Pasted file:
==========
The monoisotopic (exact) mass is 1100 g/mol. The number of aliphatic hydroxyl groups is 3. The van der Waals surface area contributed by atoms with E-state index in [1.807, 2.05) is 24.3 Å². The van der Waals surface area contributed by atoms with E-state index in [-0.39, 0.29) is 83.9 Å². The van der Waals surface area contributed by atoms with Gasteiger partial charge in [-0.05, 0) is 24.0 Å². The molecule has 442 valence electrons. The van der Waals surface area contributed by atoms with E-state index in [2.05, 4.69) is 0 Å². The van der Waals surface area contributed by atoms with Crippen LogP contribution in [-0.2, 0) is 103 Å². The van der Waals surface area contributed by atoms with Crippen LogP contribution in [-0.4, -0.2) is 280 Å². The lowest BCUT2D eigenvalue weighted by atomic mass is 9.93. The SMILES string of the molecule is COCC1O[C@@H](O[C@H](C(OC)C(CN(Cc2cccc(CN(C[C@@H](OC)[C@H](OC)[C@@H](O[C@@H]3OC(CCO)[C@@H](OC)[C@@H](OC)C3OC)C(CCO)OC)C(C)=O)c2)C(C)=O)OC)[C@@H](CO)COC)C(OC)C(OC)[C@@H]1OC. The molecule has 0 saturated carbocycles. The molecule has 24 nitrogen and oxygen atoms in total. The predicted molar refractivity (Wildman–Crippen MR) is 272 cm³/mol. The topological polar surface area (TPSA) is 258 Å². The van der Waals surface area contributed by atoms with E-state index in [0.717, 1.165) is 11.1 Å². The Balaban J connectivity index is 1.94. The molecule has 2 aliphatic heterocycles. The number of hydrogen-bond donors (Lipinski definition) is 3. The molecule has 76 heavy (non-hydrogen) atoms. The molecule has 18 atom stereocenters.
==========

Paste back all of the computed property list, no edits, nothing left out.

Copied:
The monoisotopic (exact) mass is 1100 g/mol. The number of aliphatic hydroxyl groups is 3. The van der Waals surface area contributed by atoms with E-state index in [1.807, 2.05) is 24.3 Å². The van der Waals surface area contributed by atoms with E-state index in [-0.39, 0.29) is 83.9 Å². The van der Waals surface area contributed by atoms with Gasteiger partial charge in [-0.05, 0) is 24.0 Å². The molecule has 442 valence electrons. The van der Waals surface area contributed by atoms with E-state index in [2.05, 4.69) is 0 Å². The van der Waals surface area contributed by atoms with Crippen LogP contribution in [-0.2, 0) is 103 Å². The van der Waals surface area contributed by atoms with Crippen LogP contribution in [-0.4, -0.2) is 280 Å². The lowest BCUT2D eigenvalue weighted by atomic mass is 9.93. The SMILES string of the molecule is COCC1O[C@@H](O[C@H](C(OC)C(CN(Cc2cccc(CN(C[C@@H](OC)[C@H](OC)[C@@H](O[C@@H]3OC(CCO)[C@@H](OC)[C@@H](OC)C3OC)C(CCO)OC)C(C)=O)c2)C(C)=O)OC)[C@@H](CO)COC)C(OC)C(OC)[C@@H]1OC. The molecule has 0 saturated carbocycles. The molecule has 24 nitrogen and oxygen atoms in total. The predicted molar refractivity (Wildman–Crippen MR) is 272 cm³/mol. The topological polar surface area (TPSA) is 258 Å². The van der Waals surface area contributed by atoms with E-state index in [0.717, 1.165) is 11.1 Å². The Balaban J connectivity index is 1.94. The molecule has 2 aliphatic heterocycles. The number of hydrogen-bond donors (Lipinski definition) is 3. The molecule has 76 heavy (non-hydrogen) atoms. The molecule has 18 atom stereocenters.